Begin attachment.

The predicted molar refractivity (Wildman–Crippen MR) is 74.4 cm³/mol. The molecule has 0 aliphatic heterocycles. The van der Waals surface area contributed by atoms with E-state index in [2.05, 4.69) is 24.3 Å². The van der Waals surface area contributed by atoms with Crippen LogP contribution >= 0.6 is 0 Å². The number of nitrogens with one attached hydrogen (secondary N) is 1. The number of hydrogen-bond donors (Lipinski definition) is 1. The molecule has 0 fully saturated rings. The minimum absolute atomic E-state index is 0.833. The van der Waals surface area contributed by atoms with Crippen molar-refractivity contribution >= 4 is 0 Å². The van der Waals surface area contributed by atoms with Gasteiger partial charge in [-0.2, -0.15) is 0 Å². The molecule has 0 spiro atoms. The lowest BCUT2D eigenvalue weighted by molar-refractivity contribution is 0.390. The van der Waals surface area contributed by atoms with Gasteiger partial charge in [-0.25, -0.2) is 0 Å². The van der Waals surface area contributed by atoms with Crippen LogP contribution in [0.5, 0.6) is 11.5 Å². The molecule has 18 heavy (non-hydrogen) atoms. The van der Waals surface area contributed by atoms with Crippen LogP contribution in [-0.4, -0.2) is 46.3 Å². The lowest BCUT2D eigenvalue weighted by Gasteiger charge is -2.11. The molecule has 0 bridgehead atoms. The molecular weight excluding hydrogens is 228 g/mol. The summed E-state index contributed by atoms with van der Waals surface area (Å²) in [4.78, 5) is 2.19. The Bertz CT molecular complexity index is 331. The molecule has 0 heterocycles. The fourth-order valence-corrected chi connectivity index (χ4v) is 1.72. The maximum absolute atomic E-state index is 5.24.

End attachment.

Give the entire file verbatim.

The predicted molar refractivity (Wildman–Crippen MR) is 74.4 cm³/mol. The molecule has 0 aliphatic heterocycles. The van der Waals surface area contributed by atoms with E-state index in [2.05, 4.69) is 24.3 Å². The van der Waals surface area contributed by atoms with Crippen LogP contribution >= 0.6 is 0 Å². The number of nitrogens with one attached hydrogen (secondary N) is 1. The number of hydrogen-bond donors (Lipinski definition) is 1. The molecule has 0 fully saturated rings. The minimum absolute atomic E-state index is 0.833. The van der Waals surface area contributed by atoms with Crippen molar-refractivity contribution >= 4 is 0 Å². The van der Waals surface area contributed by atoms with Gasteiger partial charge in [-0.2, -0.15) is 0 Å². The molecule has 0 spiro atoms. The lowest BCUT2D eigenvalue weighted by molar-refractivity contribution is 0.390. The van der Waals surface area contributed by atoms with Gasteiger partial charge in [-0.25, -0.2) is 0 Å². The van der Waals surface area contributed by atoms with Crippen LogP contribution in [0.5, 0.6) is 11.5 Å². The molecule has 18 heavy (non-hydrogen) atoms. The van der Waals surface area contributed by atoms with Crippen LogP contribution in [-0.4, -0.2) is 46.3 Å². The lowest BCUT2D eigenvalue weighted by Gasteiger charge is -2.11. The molecule has 0 bridgehead atoms. The molecular weight excluding hydrogens is 228 g/mol. The summed E-state index contributed by atoms with van der Waals surface area (Å²) in [4.78, 5) is 2.19. The Bertz CT molecular complexity index is 331. The molecule has 0 heterocycles. The fourth-order valence-corrected chi connectivity index (χ4v) is 1.72. The maximum absolute atomic E-state index is 5.24.